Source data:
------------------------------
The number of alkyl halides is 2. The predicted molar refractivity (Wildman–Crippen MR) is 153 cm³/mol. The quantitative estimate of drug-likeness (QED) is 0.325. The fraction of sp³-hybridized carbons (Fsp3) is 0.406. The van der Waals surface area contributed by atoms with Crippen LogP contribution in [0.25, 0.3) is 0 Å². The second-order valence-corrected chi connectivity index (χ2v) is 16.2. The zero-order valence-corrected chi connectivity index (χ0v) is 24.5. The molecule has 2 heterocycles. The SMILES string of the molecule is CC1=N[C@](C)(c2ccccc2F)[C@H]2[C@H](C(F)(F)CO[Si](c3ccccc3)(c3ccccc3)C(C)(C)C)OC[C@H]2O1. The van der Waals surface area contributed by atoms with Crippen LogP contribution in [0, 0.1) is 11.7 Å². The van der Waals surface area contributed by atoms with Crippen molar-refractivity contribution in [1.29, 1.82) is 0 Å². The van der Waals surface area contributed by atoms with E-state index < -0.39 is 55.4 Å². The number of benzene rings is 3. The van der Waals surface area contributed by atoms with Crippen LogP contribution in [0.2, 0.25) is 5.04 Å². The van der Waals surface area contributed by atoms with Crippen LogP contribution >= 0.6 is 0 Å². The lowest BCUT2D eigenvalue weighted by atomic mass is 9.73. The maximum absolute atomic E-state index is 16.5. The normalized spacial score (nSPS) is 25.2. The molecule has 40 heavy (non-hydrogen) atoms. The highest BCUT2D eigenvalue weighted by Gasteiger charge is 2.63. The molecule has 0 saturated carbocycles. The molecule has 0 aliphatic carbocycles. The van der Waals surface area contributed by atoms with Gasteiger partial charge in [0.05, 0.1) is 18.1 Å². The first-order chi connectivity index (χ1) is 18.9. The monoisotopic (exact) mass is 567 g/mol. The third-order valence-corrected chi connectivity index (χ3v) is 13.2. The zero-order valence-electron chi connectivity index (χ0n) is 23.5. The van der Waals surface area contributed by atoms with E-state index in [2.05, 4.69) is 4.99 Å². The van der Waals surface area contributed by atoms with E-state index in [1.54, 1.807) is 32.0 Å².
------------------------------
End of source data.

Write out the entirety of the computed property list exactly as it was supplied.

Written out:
The number of alkyl halides is 2. The predicted molar refractivity (Wildman–Crippen MR) is 153 cm³/mol. The quantitative estimate of drug-likeness (QED) is 0.325. The fraction of sp³-hybridized carbons (Fsp3) is 0.406. The van der Waals surface area contributed by atoms with Crippen LogP contribution in [0.25, 0.3) is 0 Å². The second-order valence-corrected chi connectivity index (χ2v) is 16.2. The zero-order valence-corrected chi connectivity index (χ0v) is 24.5. The molecule has 2 heterocycles. The SMILES string of the molecule is CC1=N[C@](C)(c2ccccc2F)[C@H]2[C@H](C(F)(F)CO[Si](c3ccccc3)(c3ccccc3)C(C)(C)C)OC[C@H]2O1. The van der Waals surface area contributed by atoms with Crippen LogP contribution in [0, 0.1) is 11.7 Å². The van der Waals surface area contributed by atoms with Crippen molar-refractivity contribution in [1.29, 1.82) is 0 Å². The van der Waals surface area contributed by atoms with E-state index < -0.39 is 55.4 Å². The number of benzene rings is 3. The van der Waals surface area contributed by atoms with Crippen LogP contribution in [0.2, 0.25) is 5.04 Å². The van der Waals surface area contributed by atoms with Crippen LogP contribution >= 0.6 is 0 Å². The lowest BCUT2D eigenvalue weighted by atomic mass is 9.73. The maximum absolute atomic E-state index is 16.5. The normalized spacial score (nSPS) is 25.2. The molecule has 40 heavy (non-hydrogen) atoms. The highest BCUT2D eigenvalue weighted by Gasteiger charge is 2.63. The molecule has 0 saturated carbocycles. The molecule has 0 aliphatic carbocycles. The van der Waals surface area contributed by atoms with Gasteiger partial charge in [0.05, 0.1) is 18.1 Å². The first-order chi connectivity index (χ1) is 18.9. The monoisotopic (exact) mass is 567 g/mol. The third-order valence-corrected chi connectivity index (χ3v) is 13.2. The zero-order valence-electron chi connectivity index (χ0n) is 23.5. The van der Waals surface area contributed by atoms with E-state index in [2.05, 4.69) is 4.99 Å². The van der Waals surface area contributed by atoms with E-state index in [1.54, 1.807) is 32.0 Å².